More than 200 dissident republican terrorists are now active and posing a threat to security in Northern Ireland, a new police assessment has revealed.
Renegade groups such as the Real IRA and Continuity IRA are recruiting activists on both sides of the border, but particularly in the north. However, despite security estimates that the threat level is higher than a year ago, a senior officer insisted that the army will not be returning to the streets.
A car booby-trapped by dissidents in an attempt to kill a police officer last weekCONTINUED FROM PAGE 1
Previous estimates delivered by former Chief Constable Sir Hugh Orde had stated that there were about 60 active dissident republican terrorists.
A cross-border organised crime conference yesterday heard of efforts by the groups to attract more recruits to their ranks.
Garda Commissioner Fachtna Murphy told the two-day seminar in Dundalk that recent bombing incidents in east Belfast and Forkhill, south Armagh, underlined the dangers that a fresh campaign of violence represented to innocent civilians.
He said there was some evidence that the dissidents were attempting to attract more people into their ranks and their main focus appeared to be on Northern Ireland.
PSNI Deputy Chief Constable Judith Gillespie said the threat level had been upgraded to “severe” last February and the following month two British soldiers and a police officer were murdered.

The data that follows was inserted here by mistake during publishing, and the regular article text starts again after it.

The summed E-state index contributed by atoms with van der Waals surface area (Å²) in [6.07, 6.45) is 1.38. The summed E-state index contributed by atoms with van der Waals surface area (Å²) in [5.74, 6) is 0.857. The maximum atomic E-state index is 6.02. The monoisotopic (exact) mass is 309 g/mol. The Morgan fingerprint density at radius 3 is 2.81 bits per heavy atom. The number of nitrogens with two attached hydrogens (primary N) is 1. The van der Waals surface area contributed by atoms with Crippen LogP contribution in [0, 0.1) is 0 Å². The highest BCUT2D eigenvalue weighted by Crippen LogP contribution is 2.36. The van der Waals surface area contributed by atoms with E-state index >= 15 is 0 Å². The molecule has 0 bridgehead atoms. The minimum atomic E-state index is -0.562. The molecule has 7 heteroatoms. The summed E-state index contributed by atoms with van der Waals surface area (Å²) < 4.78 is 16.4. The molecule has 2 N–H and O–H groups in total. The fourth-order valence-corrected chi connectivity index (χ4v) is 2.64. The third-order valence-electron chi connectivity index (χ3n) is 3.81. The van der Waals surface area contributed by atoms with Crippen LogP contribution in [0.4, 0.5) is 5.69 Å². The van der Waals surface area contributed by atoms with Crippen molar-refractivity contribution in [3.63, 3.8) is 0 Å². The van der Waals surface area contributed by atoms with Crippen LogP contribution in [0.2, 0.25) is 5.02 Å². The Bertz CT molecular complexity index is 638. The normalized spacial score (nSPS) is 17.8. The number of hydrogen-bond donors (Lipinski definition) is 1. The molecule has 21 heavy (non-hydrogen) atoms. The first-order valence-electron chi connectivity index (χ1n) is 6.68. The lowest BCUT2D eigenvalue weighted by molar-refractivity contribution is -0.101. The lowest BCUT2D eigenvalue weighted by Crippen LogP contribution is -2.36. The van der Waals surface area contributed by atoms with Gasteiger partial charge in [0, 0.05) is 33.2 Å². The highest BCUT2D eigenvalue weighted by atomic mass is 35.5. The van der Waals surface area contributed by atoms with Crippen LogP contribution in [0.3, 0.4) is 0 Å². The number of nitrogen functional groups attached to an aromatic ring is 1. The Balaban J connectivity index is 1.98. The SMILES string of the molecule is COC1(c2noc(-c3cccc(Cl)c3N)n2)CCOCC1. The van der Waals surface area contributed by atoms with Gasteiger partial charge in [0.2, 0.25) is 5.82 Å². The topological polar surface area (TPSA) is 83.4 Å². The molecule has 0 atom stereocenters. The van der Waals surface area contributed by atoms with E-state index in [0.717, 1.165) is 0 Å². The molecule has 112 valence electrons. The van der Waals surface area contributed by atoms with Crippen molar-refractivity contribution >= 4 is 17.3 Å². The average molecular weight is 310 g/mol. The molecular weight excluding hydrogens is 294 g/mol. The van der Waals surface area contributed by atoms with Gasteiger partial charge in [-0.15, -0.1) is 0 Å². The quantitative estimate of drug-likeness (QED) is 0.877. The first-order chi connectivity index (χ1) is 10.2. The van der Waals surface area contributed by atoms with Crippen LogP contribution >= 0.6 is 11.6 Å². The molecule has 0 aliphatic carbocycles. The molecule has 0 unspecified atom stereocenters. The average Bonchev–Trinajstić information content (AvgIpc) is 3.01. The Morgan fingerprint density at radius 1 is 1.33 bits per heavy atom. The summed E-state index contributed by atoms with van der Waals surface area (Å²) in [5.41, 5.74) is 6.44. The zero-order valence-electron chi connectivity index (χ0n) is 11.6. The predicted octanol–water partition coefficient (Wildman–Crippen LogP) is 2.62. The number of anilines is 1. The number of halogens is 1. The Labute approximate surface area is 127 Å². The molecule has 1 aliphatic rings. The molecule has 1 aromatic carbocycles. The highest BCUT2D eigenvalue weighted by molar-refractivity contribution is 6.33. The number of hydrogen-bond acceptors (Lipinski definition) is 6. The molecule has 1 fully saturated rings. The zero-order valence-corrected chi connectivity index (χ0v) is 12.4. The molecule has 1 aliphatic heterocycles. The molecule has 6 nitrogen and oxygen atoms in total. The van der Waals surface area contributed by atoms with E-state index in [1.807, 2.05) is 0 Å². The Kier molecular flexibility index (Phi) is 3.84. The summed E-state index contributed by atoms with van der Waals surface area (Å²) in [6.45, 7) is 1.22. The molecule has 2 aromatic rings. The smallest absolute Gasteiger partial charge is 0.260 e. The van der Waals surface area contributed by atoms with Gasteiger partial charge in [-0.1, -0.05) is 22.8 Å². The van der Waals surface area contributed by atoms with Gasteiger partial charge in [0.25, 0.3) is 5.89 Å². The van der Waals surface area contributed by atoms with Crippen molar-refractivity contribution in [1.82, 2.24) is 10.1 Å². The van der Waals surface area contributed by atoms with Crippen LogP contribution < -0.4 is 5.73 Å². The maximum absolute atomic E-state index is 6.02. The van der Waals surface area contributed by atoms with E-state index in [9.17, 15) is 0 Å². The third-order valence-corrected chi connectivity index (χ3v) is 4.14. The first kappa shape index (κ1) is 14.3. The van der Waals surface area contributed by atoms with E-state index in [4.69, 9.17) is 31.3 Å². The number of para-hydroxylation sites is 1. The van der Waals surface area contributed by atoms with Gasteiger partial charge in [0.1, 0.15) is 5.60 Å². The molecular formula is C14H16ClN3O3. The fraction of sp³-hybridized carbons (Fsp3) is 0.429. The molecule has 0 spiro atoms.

She disclosed that current intelligence indicated that the strength of the dissidents was “in the low hundreds” and this figure did not include those who provided tacit support or “turned a blind eye” to their activities.
But she was adamant that British troops would not be returning to patrol the streets of Northern Ireland although they would continue to provide technical support to the police, such as their bomb disposal expertise.
She said the PSNI was satisfied that it had the resources to deal with the dissident dangers, without calling out the troops onto the streets again.
Mr Murphy agreed with Irish Justice Minister Dermot Ahern that the dissidents were criminals and he said the conference would focus in particular on how they were trying to use the border to fund their terror activities through involvement in fuel laundering, smuggling and other crimes.
Ms Gillespie pointed out that channels that had been used in the past to smuggle firearms were now being exploited for other commodities such as drugs and said the cross-border links between crime gangs, that had always existed, had a greater international dimension added.
The two officers pledged that their forces would work together to ensure that policing along the border was seamless and avoid the creation of gaps that could be exploited by criminals.
The police chiefs also called on the public to play their part in combating crime by alerting their local officers to information that might be in their possession and could help prevent or solve a serious offence.
Commissioner Murphy also voiced his concern at the growing use of pipe bombs and other homemade devices by crime gangs.
He said the expertise for some of the devices could have come from dissident republican activists in the past but they were being planted mainly by criminals, many of whom were involved in the drugs trade.
Some of the attacks were linked to extortion while others were used as weapons in local feuds but in many cases the link to drug trafficking was evident.